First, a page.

A breadth of experience is vital, says Chris Cheetham, director of recruitment consultants Hays Montrose's executive division. "Companies are looking for people to have a breadth of experience and understand business development, commercial management and managing operational delivery," he explains. "So people considering moving up into executive positions need to ensure their experience covers these areas. People who have broad business skills and are not highly-oriented towards any one area – such as commercial or operations management – but have a good balance of skills, are in demand. Companies want people who really understand all the areas: business development and procuring work, and then managing it so clients' expectations are achieved profitably."
How construction money is being spent is a big factor affecting what specialisms are sought after. PFI is now such a big factor in construction that people with experience in public sector work are popular. "The money that's being spent by clients is in public sector work at the moment, so there's lots of work in housing, health and education," Cheetham says. "So people with experience of these sectors are in demand."
Also popular is experience of partnering work. "A lot of companies are trying to increase the volume of partnered and framework business rather than competitive tendering so people with a lot of experience of this are wanted."
The big picture
Other than working in the right fields, what can a potential executive do to improve his chances of landing a dream job? A big difference between management and executive level is the ability to see the big picture – to have an overview of the industry as a whole, and the direction it is heading in. If you're applying for a specific job you need to research the company, find out what's going on internally and what work they've got on. Magazines such as Building are great for this, but sometimes insider gossip is vital – and for this, you'll need contacts.
"It's important to have a wider viewpoint than just within your own company and specialism," Cheetham says. "A network of contacts is vital, especially if you're in a regional rather than a national business – regional contacts especially are valuable. Client and consultants are equally important, and with the current emphasis on supply chain management, contacts for key suppliers and subcontractors are valuable too."
Contacts can also be a great way of finding out about vacancies, as well as putting in a good word for you once you've applied. And keeping in touch with former staff can give you a valuable resource if you find yourself in the position to hire your own team – being able to bring a group of talented people into a company makes you a valuable asset. "People who have strong relationships with the staff that have worked for them and have the personality and depth of character to attract staff to come and work for them are in demand," says Cheetham. "Then you have the opportunity to bring your reliable staff with you."
Know what you want
Many mid-range construction personnel have worked within the same company for quite a while, so how do you ensure you are successful when you enter the jobs market after what could be a long gap? Being clear about what you want and how you aim to achieve it is key. "What drives a successful candidate has to be where they want to be in the future, where they want to get to and how they plan to go about getting there," Cheetham explains. This is the first thing any wannabe construction executive must think about – and the most fundamental thing to bear in mind while they're struggling through the endless application forms and interview panels.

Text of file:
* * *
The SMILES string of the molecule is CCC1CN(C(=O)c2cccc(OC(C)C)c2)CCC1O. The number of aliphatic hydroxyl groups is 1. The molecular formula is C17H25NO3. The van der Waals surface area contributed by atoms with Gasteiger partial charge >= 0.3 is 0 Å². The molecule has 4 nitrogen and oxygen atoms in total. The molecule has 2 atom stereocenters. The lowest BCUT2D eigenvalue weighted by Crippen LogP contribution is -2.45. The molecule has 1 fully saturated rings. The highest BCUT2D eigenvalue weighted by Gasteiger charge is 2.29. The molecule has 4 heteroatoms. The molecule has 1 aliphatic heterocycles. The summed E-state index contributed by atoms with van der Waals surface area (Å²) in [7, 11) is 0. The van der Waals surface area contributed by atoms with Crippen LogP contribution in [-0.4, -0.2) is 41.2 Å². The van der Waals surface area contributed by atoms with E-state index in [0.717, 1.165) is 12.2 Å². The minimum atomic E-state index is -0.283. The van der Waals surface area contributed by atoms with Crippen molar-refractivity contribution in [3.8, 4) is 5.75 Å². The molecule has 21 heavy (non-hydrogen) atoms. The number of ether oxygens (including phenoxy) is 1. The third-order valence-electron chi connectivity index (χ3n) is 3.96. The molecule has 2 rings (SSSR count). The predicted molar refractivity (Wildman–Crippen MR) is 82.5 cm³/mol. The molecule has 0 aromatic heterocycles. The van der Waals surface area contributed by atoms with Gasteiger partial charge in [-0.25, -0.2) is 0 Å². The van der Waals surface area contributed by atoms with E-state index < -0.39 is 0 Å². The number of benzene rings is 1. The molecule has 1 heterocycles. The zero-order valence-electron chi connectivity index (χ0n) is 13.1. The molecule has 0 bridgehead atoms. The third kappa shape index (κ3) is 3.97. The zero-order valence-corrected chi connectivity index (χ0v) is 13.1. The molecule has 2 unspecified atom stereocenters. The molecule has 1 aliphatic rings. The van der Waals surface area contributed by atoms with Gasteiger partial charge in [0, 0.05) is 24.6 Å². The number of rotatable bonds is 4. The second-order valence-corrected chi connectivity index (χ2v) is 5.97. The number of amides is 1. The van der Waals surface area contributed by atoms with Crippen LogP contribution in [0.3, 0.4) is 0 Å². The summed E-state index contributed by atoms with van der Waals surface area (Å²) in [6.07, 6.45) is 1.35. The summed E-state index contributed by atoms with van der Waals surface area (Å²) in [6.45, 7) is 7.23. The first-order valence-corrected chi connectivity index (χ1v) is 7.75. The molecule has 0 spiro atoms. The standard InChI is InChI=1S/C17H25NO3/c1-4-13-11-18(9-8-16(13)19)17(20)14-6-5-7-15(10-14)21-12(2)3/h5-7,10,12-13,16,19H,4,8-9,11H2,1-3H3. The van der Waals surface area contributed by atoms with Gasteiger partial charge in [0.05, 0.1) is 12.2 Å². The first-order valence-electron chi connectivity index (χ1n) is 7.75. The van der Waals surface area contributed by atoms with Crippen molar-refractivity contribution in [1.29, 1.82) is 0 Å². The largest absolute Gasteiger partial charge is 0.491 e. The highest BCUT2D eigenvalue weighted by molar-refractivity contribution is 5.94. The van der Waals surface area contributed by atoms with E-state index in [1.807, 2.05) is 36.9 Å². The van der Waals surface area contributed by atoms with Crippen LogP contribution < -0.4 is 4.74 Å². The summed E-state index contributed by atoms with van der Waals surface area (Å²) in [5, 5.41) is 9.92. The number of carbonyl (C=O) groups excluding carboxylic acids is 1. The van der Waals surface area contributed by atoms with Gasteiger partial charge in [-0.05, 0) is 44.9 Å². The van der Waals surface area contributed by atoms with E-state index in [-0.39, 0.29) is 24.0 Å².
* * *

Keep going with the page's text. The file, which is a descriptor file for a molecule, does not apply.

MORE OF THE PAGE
Good luck – it's a jungle out there.
Tough at the top: Interview tipsRecruiters, especially when interviewing at executive level, love unusual questions because your spontaneous response can reveal a lot about your character and how you would fit in at the company. Do not take any leftfield questions at face value – there’s a motive behind them, so it pays to prepare beforehand. People who know themselves and are confident about their abilities will be able to respond with composure to even the oddest questions, and will not be phased by queries they did not anticipate. It’s impossible to plan for every eventuality but here are some you might want to consider …
- If you had to do it all over again, what would you do differently and why?
- If I were to talk to the people who know you best, how would they describe you?
- What is your biggest weakness?
- What makes you the right person for this job?
- Has your career so far met your expectations? If so, why? If not, why not?
And here are some tips on how to get through those tricky situations …
To honestly demonstrate who you are and how you think, you need to have an insight into your values, interests, temperament and motivations.
Don’t just say the first thing that comes into your head. It might feel embarrassing to stay silent for a few moments, but take a deep breath and pause for thought – it shows you’re giving the question serious consideration.
Ask yourself why the interviewer is asking this – every question is designed to see if you’re suited to this job and this company. Be honest, but be aware of what the interviewer is looking for.
Sometimes admitting “I don’t know” is the smart answer. Making it up as you go along is painfully obvious – and you could be tripped up.